Lady Granville was succeeded at Chiswick by her niece, the dowager Lady Sutherland. She was a supporter of the military and political hero Guiseppe Garibaldi and the cause of Italian unification. Garibaldi was entertained for lunch at Chiswick House on 12th April 1864. He arrived in an open barouche to the sound of the band of the 2nd Life Guards playing the Garibaldi hymn – they played it again when he left. He was escorted to the centre salon to meet the company and was then taken to the 'summer dining room' where covers were laid for 20 people.
The Prince of Wales was the next tenant of Chiswick House. He used it as both a summer nursery for the children and a place where he could hold outdoor entertainments; his London home, Marlborough House, having only a small garden and his estate at Sandringham being too far away from town. Thanks to reports in The Times newspaper, we know about the brilliant garden parties the Prince held at Chiswick. Apart from his first year there, he normally held at least one party a year and two in each of the years 1870-1873. The parties were variously called dejeuners, breakfasts or garden parties; they started in the late afternoon and finished mid evening. Everybody who was anybody attended and the Queen sometimes put in an appearance. She travelled to Chiswick from Windsor by a special train and was escorted to and from the station by a detachment of the 1st Life Guards. However, a letter to her eldest daughter in July 1875 suggests she was not overly enamoured: 'You say that Bertie’s breakfast must have been charming. I myself think them dreadful and very fatiguing bores, walking and standing about and seeing fresh faces in every direction – but it doesn’t last long and pleases people and so there it is and easily done'.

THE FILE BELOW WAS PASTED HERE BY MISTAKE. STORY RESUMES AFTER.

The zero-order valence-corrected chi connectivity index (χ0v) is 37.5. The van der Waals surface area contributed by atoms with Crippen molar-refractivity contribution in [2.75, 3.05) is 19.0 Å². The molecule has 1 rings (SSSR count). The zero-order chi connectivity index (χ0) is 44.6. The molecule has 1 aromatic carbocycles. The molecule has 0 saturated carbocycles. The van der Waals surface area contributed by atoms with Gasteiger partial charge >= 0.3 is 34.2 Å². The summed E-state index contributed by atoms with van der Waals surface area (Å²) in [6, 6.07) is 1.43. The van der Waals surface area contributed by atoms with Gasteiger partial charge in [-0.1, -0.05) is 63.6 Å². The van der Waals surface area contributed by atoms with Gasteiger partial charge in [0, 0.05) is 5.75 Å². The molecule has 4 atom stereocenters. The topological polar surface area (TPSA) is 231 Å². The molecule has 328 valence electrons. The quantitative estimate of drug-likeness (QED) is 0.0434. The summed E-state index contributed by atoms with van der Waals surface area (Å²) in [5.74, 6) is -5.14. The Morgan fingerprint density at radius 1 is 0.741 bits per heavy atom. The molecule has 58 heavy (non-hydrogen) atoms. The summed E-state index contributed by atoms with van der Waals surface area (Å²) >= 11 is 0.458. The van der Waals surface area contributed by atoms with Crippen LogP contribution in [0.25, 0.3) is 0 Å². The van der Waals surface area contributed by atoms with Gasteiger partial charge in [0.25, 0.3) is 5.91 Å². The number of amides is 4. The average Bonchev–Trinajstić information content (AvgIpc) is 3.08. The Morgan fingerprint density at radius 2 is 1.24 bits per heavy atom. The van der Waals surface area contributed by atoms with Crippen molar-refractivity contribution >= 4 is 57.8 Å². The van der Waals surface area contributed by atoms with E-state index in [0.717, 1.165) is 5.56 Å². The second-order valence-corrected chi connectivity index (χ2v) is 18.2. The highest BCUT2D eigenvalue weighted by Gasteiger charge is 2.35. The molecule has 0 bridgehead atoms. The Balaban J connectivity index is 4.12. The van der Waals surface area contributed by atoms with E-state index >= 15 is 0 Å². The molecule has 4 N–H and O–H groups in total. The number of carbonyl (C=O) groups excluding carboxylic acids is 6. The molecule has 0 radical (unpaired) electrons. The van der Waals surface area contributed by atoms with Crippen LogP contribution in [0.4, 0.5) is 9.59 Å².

The Prince’s most famous party was one given in honour of the Shah of Persia who visited England in 1873. The party on the 28th June was recorded thus in The Times: 'On Saturday afternoon the Shah went to the Prince of Wales’s Garden Party at Chiswick. From Buckingham Palace to the gates of the Duke of Devonshire’s beautiful villa the route was crowded. Her Majesty honoured the party with her presence, the gardens were in their fullest beauty and the long list which we publish will show that “everybody” was there'. (The list filled nearly three columns of the paper.)
'A Royal Garden party at Chiswick' was the subject of a very large picture by Louis William Desanges. Measuring 16ft by 7ft, it included 300 figures with Queen Victoria and the Prince of Wales taking centre stage. The Prince and his family sat for Desanges in 1875 but the painting was not ready for the Royal Academy Summer Exhibition in 1876. It was exhibited at the premises of the Autotype Company in 1879. But, sadly in November of that year it was completely destroyed when escaping gas caused a massive fire. There is, though, an autotype (an early form of photographic reproduction) version of it in Chiswick House.
Gillian Clegg, July 2009